We still had an obstacle to surmount. Transfers on Paystack had been suspended, as we had found out the previous day. And we had received the email response we published in our previous post. There was nothing to do now but wait for the phone call from Paystack. It came in by about 7:30pm on Saturday, 14.12.2019, and lasted about 35 minutes. We could tell that this situation had caused them a real headache, with users emailing, tweeting, and probably calling, in droves. They asked many questions. We answered. They made it clear that there was a huge chance our business would be deactivated on Paystack due to the shitton of complaints they had received in the past two days or so. We dared to hope against hope. We still don’t blame them. It’s hard enough dealing with customer requests about one’s own business. So, for just one of the businesses using their service to have given them so much of a headache couldn’t have been funny. And it could have been worse if we’d actually had some funny business in our plans then or for the future.

    We provided certain documents and particulars they requested after the call. But not before we were informed we’d get a response by Monday. Now, anyone who had initiated a withdrawal right before or after the server incidence knows it didn’t play out that way. By 7:45pm on Sunday, transfers to thousands of users were underway. By 9pm, everyone who had made a withdrawal before then had been paid. Order had been restored. We didn’t know what happened, but we were grateful it had happened.

    We’ve spent the past few days improving and fixing any bugs that may have remained.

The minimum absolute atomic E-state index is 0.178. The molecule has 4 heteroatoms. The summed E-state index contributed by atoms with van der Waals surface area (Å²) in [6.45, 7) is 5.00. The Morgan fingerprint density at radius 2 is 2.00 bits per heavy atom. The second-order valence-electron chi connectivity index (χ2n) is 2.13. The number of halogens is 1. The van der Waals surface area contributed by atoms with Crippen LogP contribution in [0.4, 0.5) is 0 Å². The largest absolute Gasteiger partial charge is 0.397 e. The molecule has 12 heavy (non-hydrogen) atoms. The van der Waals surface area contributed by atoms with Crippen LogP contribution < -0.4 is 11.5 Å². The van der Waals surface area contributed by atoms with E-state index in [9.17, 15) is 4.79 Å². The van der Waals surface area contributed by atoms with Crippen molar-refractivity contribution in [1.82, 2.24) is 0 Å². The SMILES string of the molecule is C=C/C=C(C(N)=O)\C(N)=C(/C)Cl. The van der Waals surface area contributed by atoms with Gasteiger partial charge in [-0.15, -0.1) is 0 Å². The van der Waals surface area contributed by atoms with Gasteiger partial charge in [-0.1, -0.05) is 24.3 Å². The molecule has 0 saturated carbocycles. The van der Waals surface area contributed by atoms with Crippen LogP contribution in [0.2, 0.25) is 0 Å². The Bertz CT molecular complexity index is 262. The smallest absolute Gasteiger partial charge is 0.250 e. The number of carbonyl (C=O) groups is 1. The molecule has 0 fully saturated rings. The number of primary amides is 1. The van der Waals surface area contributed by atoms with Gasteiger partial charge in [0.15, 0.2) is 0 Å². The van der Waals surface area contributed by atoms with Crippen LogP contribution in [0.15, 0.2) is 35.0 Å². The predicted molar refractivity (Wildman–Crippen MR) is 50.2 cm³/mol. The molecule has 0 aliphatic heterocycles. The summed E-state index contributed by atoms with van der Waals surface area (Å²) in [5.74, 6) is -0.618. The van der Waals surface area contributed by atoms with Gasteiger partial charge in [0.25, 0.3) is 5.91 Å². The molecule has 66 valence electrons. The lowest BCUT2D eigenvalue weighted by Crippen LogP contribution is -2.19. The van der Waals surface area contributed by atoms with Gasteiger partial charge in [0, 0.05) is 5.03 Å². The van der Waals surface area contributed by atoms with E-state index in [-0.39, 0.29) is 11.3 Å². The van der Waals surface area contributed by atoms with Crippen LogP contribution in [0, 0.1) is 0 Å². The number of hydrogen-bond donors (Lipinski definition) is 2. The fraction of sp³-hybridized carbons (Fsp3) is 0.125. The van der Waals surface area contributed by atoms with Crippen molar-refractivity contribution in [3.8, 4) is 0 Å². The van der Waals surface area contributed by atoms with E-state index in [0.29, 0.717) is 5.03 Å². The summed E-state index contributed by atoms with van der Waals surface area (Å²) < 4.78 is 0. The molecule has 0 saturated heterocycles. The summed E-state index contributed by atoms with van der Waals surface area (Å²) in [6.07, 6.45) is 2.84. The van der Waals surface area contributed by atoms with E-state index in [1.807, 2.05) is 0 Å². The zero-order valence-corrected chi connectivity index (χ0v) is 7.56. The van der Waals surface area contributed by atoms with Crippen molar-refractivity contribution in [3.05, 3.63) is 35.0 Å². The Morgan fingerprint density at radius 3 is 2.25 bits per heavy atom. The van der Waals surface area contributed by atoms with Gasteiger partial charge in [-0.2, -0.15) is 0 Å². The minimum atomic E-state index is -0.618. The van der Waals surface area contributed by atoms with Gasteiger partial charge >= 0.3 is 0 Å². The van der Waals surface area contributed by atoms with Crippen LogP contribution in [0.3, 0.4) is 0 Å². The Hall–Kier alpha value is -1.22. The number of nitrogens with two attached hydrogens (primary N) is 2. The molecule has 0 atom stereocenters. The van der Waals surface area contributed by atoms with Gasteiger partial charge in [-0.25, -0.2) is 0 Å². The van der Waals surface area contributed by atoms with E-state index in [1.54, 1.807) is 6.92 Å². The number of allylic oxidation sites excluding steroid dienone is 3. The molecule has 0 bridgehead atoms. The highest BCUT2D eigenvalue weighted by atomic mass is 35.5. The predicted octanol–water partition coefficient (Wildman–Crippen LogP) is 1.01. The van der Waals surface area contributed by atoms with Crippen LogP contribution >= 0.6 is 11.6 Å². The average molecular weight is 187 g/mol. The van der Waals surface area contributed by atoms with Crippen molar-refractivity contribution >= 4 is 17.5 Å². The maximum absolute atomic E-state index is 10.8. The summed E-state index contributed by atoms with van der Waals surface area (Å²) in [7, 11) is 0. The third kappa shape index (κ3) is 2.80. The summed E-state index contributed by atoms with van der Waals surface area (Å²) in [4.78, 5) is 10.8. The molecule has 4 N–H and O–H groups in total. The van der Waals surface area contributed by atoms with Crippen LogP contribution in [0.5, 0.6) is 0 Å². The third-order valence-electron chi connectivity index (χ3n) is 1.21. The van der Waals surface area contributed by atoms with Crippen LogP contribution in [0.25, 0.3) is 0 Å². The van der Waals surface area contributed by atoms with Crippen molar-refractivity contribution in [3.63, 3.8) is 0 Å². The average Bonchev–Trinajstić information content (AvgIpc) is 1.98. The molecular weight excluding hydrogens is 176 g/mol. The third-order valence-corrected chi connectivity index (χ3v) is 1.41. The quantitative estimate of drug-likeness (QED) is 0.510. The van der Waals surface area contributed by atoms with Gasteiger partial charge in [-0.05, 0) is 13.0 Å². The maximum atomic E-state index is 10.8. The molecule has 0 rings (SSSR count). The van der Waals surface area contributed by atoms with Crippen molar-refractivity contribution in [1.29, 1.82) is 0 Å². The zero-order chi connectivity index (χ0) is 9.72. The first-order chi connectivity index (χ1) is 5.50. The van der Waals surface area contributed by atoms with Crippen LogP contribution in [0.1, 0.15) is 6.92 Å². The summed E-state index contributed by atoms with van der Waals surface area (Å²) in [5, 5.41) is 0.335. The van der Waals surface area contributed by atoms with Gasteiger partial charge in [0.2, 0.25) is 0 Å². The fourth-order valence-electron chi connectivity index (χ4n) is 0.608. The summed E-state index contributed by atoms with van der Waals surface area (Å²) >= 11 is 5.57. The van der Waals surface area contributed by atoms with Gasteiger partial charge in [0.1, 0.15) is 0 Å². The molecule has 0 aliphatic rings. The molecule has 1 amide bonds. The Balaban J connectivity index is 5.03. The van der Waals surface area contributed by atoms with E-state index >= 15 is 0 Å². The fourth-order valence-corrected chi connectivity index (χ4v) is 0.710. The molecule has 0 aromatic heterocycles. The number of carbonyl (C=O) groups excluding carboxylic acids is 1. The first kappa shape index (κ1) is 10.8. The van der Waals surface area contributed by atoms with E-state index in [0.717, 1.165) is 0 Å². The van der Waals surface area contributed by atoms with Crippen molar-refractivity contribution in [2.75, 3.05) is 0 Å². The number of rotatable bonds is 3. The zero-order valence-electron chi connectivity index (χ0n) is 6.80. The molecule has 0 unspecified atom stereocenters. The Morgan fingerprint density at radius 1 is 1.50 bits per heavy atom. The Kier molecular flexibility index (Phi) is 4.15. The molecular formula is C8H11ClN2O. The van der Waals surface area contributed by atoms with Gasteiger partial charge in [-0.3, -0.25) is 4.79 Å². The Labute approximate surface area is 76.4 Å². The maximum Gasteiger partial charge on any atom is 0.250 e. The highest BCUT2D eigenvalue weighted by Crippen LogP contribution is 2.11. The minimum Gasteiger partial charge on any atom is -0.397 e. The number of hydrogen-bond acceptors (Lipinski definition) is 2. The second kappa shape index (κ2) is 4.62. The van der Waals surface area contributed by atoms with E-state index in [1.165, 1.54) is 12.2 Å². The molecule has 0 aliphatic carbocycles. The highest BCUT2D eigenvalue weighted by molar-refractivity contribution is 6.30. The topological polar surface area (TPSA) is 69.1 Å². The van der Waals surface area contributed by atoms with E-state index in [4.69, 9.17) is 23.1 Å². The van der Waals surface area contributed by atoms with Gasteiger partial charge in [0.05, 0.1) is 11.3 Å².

Now, there have been some complaints after the fact. Like complaints about the new interface. So, let’s discuss that for a bit. Why some would complain that their activity balance (now Ad Credits) was being debited, even when you’ve never had an activity balance before now, and your main balance was being credited in usual fashion, and we told you we were still tweaking things, is beyond us. But again, there’s nowt as strange as folk, eh?

    Ad Credits are meant for publishing your own ads directly from your accounts. We noticed that most of us own or are involved in businesses on the side. And we thought to encourage and help you get some exposure by giving you some ad credits to start with. Alas, it was abused. We had posts of animals and bare chests and paper and legit products and mucky products and services and whatnot. Not exactly what we thought you’d do with it. The end result and experience for other users was an eyesore. So, we disabled ad publishing for a little while, and began cleaning things up.